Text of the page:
Back by popular demand, the second annual mayoral panel at this year’s AIA South Dakota Convention included four leaders representing communities across the state. While their cities vary greatly in geography, economy, diversity and population, the mayors found common ground in the challenges they are all facing in planning for a better future. Moderated by AIASD Board President Tom Hurlbert, the panel addressed questions ranging from the COVID-19 pandemic response to affordable housing and smart development.
Selected excerpts of the discussion follow (responses are not verbatim):
Q: How has the COVID pandemic affected planning in your town?
A: (Collier-Wise) We have had great success in converting outdoor space for temporary dining and commercial use. We have begun to challenge the mindset that we only have three nice months for outdoor activity, and are finding new ways to expand the outdoor season. (Allender) We also had great results with expanded outdoor dining, but also learned we could’ve used a hand in planning as we continued to make adjustments to sidewalk barriers over the summer.
Q: How are you addressing the “missing middle” of affordable housing?
A: (Allender) We are in the midst of a trial project, with 5 units on a former single-family lot. (Caron) Watertown had made zoning changes to allow more options for housing, such as communal living as a conditional use with some additional regulations for parking. We have a new compact residential zone with smaller lots to increase density.
Several of the panel indicated private homeowners are often the impediment to allowing infill multi-family and affordable housing, so groups need a clear vision and ability to gain some consensus in the neighborhoods they want to work in.
Q: How can cities incentivize infill development and higher density, along with disincentivizing continued urban sprawl?
A: (TenHaken) We have a number of options to help subsidize the cost of infill development, such as our housing trust fund. Developers need to be creative with other new funding sources. (Allender) We have 85 TIF’s in Rapid City, largely because the council never wants to be seen as anti-development. With 2-year terms they need to worry about the next election before they even understand the full duties of their position. Sprawl is our major “financial sin” and we need to explain the long-term cost to the whole community of extending and then maintaining miles and miles of new infrastructure every year. (Caron) We have two TIF’s in progress for mixed use developments- we invested taxpayer dollars to make the projects work.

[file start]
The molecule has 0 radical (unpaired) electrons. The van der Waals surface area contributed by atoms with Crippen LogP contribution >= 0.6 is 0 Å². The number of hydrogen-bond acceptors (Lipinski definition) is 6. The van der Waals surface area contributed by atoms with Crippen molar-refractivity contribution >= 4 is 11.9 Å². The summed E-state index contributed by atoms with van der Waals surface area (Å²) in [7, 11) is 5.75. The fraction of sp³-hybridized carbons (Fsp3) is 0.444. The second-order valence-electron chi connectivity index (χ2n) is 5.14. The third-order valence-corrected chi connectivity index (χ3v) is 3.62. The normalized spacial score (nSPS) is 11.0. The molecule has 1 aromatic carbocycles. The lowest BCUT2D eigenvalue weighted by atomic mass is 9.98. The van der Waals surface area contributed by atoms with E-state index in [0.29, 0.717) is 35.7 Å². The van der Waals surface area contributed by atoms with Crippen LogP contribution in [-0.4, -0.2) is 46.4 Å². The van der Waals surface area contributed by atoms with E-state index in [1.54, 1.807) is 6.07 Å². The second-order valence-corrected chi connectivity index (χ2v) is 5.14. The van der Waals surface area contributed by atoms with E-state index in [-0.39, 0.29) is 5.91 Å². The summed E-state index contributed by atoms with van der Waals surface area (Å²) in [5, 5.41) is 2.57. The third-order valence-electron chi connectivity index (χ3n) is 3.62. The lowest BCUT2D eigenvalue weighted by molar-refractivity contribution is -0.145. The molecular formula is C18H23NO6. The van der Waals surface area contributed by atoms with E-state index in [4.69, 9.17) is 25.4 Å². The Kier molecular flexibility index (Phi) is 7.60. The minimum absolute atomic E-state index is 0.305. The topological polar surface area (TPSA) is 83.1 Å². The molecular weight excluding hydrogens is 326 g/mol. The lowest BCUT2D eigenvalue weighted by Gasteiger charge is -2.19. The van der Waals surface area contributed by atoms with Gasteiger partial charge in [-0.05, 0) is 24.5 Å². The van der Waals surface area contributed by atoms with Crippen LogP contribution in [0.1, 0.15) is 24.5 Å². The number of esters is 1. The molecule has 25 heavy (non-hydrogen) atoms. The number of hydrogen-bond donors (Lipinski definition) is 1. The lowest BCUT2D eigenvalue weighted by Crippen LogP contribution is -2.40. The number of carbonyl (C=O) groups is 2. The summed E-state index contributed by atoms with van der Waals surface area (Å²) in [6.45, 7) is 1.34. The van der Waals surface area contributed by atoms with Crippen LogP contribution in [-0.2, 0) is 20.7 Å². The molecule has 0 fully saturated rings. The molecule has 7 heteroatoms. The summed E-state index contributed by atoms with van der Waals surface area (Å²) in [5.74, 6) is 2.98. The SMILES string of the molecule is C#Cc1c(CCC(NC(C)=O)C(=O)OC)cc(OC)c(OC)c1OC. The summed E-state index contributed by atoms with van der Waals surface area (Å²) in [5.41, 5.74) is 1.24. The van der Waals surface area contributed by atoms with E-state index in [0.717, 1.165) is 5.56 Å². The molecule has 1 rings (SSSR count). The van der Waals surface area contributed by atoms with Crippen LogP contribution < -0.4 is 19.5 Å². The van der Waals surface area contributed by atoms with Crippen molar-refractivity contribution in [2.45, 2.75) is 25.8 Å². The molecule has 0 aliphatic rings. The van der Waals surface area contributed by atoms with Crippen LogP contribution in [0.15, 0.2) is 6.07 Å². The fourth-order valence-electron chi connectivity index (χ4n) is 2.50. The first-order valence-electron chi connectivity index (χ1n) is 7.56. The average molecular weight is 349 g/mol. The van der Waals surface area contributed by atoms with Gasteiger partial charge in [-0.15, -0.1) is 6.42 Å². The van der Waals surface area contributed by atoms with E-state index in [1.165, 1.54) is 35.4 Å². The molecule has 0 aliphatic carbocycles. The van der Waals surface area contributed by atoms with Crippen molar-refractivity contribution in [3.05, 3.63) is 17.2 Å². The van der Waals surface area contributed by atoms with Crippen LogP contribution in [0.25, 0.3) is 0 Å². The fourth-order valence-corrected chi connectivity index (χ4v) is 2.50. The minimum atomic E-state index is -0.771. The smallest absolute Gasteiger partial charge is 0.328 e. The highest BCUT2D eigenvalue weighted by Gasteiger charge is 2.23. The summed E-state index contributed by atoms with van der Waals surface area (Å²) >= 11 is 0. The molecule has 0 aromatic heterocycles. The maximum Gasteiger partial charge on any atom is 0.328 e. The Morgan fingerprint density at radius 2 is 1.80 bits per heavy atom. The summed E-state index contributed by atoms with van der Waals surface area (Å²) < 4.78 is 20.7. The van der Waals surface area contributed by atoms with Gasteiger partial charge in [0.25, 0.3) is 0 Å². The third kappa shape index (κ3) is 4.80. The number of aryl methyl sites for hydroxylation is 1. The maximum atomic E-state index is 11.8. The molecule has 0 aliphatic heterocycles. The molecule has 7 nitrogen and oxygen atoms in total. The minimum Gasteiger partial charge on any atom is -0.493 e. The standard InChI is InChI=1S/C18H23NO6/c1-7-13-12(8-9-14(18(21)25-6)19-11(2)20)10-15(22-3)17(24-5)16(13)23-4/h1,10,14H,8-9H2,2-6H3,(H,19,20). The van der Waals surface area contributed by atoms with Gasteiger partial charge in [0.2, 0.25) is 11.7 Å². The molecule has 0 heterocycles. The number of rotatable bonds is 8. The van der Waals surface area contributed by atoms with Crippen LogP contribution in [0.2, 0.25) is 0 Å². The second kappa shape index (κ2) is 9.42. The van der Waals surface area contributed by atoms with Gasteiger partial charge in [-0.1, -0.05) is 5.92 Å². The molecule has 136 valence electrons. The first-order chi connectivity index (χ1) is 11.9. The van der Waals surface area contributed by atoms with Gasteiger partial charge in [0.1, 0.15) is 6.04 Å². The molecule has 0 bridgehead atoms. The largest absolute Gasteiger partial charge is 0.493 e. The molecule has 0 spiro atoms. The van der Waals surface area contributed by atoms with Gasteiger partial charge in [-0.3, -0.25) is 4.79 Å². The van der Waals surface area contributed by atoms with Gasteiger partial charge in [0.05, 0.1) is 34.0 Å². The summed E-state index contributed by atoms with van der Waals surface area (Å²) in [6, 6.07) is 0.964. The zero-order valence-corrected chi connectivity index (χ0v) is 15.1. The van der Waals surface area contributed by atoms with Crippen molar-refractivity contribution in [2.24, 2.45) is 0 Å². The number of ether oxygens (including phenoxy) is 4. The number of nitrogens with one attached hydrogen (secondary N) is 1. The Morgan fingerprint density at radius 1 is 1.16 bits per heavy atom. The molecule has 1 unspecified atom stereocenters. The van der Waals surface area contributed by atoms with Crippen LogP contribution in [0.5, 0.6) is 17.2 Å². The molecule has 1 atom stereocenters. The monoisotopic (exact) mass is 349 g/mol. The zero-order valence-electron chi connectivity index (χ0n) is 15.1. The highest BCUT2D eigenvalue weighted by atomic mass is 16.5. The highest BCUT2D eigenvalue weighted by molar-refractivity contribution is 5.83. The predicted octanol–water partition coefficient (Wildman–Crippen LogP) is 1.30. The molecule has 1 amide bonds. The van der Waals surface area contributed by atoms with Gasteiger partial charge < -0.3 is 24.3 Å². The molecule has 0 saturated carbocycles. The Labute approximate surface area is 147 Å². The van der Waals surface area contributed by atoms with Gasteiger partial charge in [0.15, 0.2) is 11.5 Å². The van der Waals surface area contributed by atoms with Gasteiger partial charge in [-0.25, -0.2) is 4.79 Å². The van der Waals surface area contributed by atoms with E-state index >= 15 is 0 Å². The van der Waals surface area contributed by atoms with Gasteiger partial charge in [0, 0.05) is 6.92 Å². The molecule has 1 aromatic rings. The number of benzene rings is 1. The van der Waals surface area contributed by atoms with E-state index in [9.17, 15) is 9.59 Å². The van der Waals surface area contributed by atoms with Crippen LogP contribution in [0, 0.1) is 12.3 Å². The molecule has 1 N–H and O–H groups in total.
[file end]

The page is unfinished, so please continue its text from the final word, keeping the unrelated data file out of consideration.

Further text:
Q: Any final thoughts?
A: (Collier-Wise) Don’t forget our smaller towns- we need communities of all sizes to thrive for the state as a whole to prosper. (TenHaken) Get involved! The AIA should be the trusted voice that the city council can go to for advise on all these planning issues. Show up to support the good ideas as well as opposing the bad ones.
Moderator Hurlbert kept the discussion moving, and cautiously allowed that all four panelists would be invited back next year for another engaging conversation.
Steve Allender was elected as mayor of Rapid City in 2015, following 29 years in the RCPD including a long tenure as Chief of Police. He is excited to meet the challenge of growth around the upcoming bomber program being added to Ellsworth AFB.
Sarah Caron was elected as mayor of Watertown in 2017. She formerly worked as a civil engineer including work for the city of Watertown. Sarah and her husband moved back from the West Coast to raise their family in the nation’s “Strongest Town” (2020 winner.)
Kelsey Collier-Wise had the most unlikely path to mayor, being appointed to the position earlier this year after the passing of Mayor Jack Powell. Kelsey completed her undergrad out of state before returning to earn her law degree at USD, in her hometown. Kelsey also serves as Executive Director of the Vermillion United Way.
Paul TenHaken was elected mayor of Sioux Falls in 2018, following a career as an executive in the digital marketing field. Paul is looking forward to partnering with surrounding communities as Sioux Falls builds up to its neighbors and becomes a true metropolitan area.
Thomas Hurlbert, AIA, is principal architect at CO-OP Architecture in downtown Sioux Falls. While not a trained moderator, he got the job done.
Keith Thompson, AIA, LEED AP BD+C, is a principal at Koch Hazard Architects in Sioux Falls.